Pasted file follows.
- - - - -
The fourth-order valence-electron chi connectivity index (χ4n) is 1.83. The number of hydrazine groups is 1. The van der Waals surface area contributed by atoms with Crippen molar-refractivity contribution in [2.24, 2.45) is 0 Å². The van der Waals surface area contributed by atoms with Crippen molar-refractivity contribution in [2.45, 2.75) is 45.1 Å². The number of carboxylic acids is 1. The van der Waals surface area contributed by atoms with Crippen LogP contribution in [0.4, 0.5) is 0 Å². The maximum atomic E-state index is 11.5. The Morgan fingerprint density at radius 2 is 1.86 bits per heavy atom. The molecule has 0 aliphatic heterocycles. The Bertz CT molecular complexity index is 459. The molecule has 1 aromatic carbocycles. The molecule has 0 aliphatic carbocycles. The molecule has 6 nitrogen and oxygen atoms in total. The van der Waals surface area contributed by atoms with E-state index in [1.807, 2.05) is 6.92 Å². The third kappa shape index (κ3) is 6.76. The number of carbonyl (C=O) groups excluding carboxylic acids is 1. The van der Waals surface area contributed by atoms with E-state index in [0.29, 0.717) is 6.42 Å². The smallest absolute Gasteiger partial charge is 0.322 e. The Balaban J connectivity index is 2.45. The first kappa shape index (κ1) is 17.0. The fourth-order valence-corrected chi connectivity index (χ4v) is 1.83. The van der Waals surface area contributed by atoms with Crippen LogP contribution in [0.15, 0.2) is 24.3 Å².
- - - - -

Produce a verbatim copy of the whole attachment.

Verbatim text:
The fourth-order valence-electron chi connectivity index (χ4n) is 1.83. The number of hydrazine groups is 1. The van der Waals surface area contributed by atoms with Crippen molar-refractivity contribution in [2.24, 2.45) is 0 Å². The van der Waals surface area contributed by atoms with Crippen molar-refractivity contribution in [2.45, 2.75) is 45.1 Å². The number of carboxylic acids is 1. The van der Waals surface area contributed by atoms with Crippen LogP contribution in [0.4, 0.5) is 0 Å². The maximum atomic E-state index is 11.5. The Morgan fingerprint density at radius 2 is 1.86 bits per heavy atom. The molecule has 0 aliphatic heterocycles. The Bertz CT molecular complexity index is 459. The molecule has 1 aromatic carbocycles. The molecule has 0 aliphatic carbocycles. The molecule has 6 nitrogen and oxygen atoms in total. The van der Waals surface area contributed by atoms with E-state index in [1.807, 2.05) is 6.92 Å². The third kappa shape index (κ3) is 6.76. The number of carbonyl (C=O) groups excluding carboxylic acids is 1. The van der Waals surface area contributed by atoms with E-state index in [0.29, 0.717) is 6.42 Å². The smallest absolute Gasteiger partial charge is 0.322 e. The Balaban J connectivity index is 2.45. The first kappa shape index (κ1) is 17.0. The fourth-order valence-corrected chi connectivity index (χ4v) is 1.83. The van der Waals surface area contributed by atoms with Crippen LogP contribution in [0.15, 0.2) is 24.3 Å².